5. Finally, Bates asks who the “righteous one” is who will live by allegiance. The answer is obvious by this stage: “it is first of all Jesus the king who lives because of his pistis (loyalty) in going the way of the cross, and it is secondarily anyone who gives pistis (loyalty) to him” (79).
Bates is absolutely right to highlight the importance of Habakkuk for understanding what Paul meant by “salvation”: it is determined not by belief in Jesus’ atoning death but by the orientation of a person to the sort of narrative that Habakkuk has in mind. But I don’t think he does justice to his own insight.
If “by pistis, for pistis“ is to be explained by reference to Habakkuk 2:4, “allegiance” is not a good translation. God’s answer to Habakkuk is that the fulfilment of the vision of judgment “awaits its appointed time”; it may seem slow in coming, but “it will surely come; it will not delay” (Hab. 2:3). The right response to this is not to draw back (LXX) or be puffed up (MT); rather, the “righteous person shall live by his ʾĕmûnâ. In this argument ʾĕmûnâ (or pistis) is not a matter of loyalty either to God or to the covenant. It has to do with “trust” or “confidence” in the prophetic vision. The righteous person will live by holding fast to the promise that God will not let unrighteousness in Israel go unpunished
Paul is saying more or less the same thing: the righteous person will live by persistently believing that YHWH will act first to judge both the Jew and the Greek, secondly to establish his Son as ruler of the nations of the Greek-Roman world. Jewish and Gentile believers will alike be justified by their belief or hope that they will inherit the world left to them by the demise of classical paganism (cf. Rom. 4:13). That entails allegiance to Jesus as Lord, but that is not the point of the statement about pistis.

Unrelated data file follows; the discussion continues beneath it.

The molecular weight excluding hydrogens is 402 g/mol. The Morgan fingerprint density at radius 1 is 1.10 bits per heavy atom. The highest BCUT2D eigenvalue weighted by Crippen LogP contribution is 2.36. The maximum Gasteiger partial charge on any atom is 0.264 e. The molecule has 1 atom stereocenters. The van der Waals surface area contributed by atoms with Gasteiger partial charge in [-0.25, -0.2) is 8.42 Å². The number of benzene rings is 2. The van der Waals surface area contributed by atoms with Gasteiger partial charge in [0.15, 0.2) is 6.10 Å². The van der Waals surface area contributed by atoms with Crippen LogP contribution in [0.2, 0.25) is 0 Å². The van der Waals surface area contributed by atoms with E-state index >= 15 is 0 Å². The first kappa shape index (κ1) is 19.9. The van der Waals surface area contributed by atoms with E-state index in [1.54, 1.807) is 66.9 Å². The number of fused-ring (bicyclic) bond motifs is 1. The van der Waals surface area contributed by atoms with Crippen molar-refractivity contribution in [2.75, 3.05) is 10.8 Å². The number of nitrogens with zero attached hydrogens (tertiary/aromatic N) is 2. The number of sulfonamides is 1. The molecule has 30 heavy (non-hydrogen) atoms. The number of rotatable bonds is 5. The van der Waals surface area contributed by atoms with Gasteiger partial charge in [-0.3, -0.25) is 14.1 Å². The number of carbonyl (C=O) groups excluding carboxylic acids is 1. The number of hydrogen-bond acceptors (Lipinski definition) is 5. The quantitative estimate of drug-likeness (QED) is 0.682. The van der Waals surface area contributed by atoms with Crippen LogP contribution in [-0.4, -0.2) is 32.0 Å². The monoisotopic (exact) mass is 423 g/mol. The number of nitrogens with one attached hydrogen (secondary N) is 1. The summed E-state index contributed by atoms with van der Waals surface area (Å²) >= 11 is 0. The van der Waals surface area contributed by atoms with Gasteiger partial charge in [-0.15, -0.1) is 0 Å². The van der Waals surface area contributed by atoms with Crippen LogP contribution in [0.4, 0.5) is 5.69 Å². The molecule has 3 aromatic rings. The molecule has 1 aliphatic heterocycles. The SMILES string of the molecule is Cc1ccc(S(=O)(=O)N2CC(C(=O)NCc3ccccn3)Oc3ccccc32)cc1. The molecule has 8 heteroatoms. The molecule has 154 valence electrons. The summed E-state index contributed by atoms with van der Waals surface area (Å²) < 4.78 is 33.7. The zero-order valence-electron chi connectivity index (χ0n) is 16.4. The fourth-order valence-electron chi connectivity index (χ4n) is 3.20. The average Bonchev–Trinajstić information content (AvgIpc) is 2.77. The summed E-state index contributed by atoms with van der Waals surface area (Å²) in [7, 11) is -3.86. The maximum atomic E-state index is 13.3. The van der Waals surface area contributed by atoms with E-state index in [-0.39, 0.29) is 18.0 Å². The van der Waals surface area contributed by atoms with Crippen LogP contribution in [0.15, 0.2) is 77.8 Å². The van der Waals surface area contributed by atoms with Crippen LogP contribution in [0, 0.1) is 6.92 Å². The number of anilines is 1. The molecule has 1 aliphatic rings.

The other problem with Bates’ approach is that to speak of the “allegiance of Jesus” to God rather obscures the connection between the apocalyptic argument and Jesus’ death as an act of propitiation (Rom. 3:25). By translating pistis as “faithfulness” we more easily preserve the idea that it was Jesus’ obedient trust that took him to death on a Roman cross (cf. Phil. 2:8). The gracious response of YHWH to the faithful obedience of Jesus was to overlook or forgive the former sins of Israel; therefore, those who believed in the prophesied new future would not be condemned along with unbelieving Israel but would gain the life of the age to come. There you have the atonement in a nutshell.
He probably won’t appreciate this reflection, but the way I see it, Bates has started down the road towards a thoroughgoing narrative-historical reading of the New Testament. Because he is writing for the church as he knows it, however, he can only go so far. He wants people to follow him. Fair enough. But I don’t think that we can honestly expose these new perspectives without, sooner or later, bringing much more clearly into view the limiting historical parameters of the New Testament vision—or visions. The proclamation of Jesus’ kingship was aimed at a decisive political outcome. The wrath from which Jews, in one sense, and Greeks, in another, needed to be saved would be expressed in concrete social terms. Faith was what would enable the churches to grasp and remain true to that new future. Faith was not allegiance to the Lord but adherence to the apocalyptic vision.